Giving the next generation of GPs a voice
Editors love control. So it was a massive surprise to my team when two months ago I invited a group of GP trainees into Pulse HQ to guest-edit the magazine.
They were delightfully insightful and forthright bunch, with many ideas on what we should cover and how we should start a debate on GP training and the future of the profession (you can see some behind-the-scenes pictures of our meeting on our GP Facebook group here).
In fact they had so many ideas we decided to have a month-long special on Pulse in August, with a series of investigations, opinion pieces and advice articles published throughout the month on subjects that are important to the next generation of GPs, as many step out clutching their brand new CCTs.
As GPST2 Dr Alex Gates says in his column today, there is often speculation about what the next generation wants or needs, but it is rare that trainees are given a voice themselves. That is precisely what we intend to do this month.
Today Pulse published its first ever survey of GP trainees showing their career intentions after qualification. Contrary to popular belief, nearly 40% see themselves becoming a partner one day. Rumours that the partnership model is dead, are perhaps premature.
The national newspapers all went on the line that one in five GPs are thinking about leaving the profession altogether, but the overall picture is a lot more complex. GP trainees are – on the whole - enthusiastic about their choice of career, but perhaps not for the reasons most think they are. On average GP trainees wanted to work a 5.5 session week and many cite ‘work-life balance’ or having a ‘portfolio career’ as the top reasons for them choosing general practice as a medical specialty rather than the straitjacket of working in a hospital trust.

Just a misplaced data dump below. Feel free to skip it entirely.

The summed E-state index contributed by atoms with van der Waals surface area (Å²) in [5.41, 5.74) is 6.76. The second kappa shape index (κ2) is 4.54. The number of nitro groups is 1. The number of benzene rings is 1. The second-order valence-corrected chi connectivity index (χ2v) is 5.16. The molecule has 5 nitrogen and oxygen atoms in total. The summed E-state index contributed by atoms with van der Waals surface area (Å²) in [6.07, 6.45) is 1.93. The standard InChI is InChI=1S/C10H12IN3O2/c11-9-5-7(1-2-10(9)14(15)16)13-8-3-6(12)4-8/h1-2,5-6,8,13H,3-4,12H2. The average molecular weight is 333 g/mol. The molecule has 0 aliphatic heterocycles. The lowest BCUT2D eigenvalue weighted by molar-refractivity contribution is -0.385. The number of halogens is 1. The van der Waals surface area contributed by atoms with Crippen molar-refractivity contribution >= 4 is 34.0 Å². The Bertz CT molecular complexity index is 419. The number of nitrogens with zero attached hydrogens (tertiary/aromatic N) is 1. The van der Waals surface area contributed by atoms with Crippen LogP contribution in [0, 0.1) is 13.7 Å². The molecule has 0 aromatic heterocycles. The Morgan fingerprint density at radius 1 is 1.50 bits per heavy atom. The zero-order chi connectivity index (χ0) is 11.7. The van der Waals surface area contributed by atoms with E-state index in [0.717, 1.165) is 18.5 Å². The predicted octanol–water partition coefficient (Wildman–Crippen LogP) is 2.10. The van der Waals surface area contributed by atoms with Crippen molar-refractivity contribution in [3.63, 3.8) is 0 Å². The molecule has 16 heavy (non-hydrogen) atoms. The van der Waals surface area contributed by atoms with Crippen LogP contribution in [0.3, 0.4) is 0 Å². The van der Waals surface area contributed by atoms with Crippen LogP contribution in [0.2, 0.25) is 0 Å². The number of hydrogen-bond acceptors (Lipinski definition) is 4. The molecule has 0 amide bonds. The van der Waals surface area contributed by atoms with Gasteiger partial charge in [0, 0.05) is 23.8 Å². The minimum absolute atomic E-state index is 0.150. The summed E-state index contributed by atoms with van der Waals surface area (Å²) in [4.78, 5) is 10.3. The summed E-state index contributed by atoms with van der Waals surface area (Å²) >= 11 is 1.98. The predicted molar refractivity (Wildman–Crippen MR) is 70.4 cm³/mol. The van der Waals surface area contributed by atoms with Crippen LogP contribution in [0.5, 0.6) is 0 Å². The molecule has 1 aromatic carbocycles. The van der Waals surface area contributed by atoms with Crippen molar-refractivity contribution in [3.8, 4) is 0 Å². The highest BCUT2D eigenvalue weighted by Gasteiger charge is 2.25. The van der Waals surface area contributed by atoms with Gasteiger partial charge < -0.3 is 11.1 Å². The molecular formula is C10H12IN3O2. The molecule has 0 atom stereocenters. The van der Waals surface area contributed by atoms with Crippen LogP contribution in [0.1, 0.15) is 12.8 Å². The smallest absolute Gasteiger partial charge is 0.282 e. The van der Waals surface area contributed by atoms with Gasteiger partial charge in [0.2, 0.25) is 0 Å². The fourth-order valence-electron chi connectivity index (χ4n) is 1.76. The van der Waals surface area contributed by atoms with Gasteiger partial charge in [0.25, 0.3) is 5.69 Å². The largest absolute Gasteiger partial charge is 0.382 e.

GP trainee roundtable
This idea of general practice becoming a ‘part-time profession’ may be uncomfortable for some, but Dr Gates argues powerfully that that ‘sugarcoating’ full-time general practice will not help attract medical students to join the profession. Perhaps wisely, GP trainees value the flexibility of being able to work less hours in the consulting room, thereby protecting themselves from burnout.
But all this raises profound questions for general practice as a whole. How many more GPs will be needed to plug workforce gaps if all new recruits decide to work part-time (c.f. Professor Ian Cumming’s recent comments on ‘Millennials’)? How can continuity and the partnership model be preserved if a tribe of portfolio doctors are clocking out in the middle of the working week? How can younger GPs learn the day job if they are spending half their time starting tech companies and dabbling in medical politics?
What is clear is that a full debate is needed about what the future workforce in general practice should look like and whether the current model is fit for the next generation. But it is crucial that this discussion includes GP trainees themselves and their expectations about their future careers.
A major shift is coming, whether we like it or not, and the profession needs to prepare for it and listen carefully to those who will be taking general practice on in the years to come.
Nigel Praities is editor of Pulse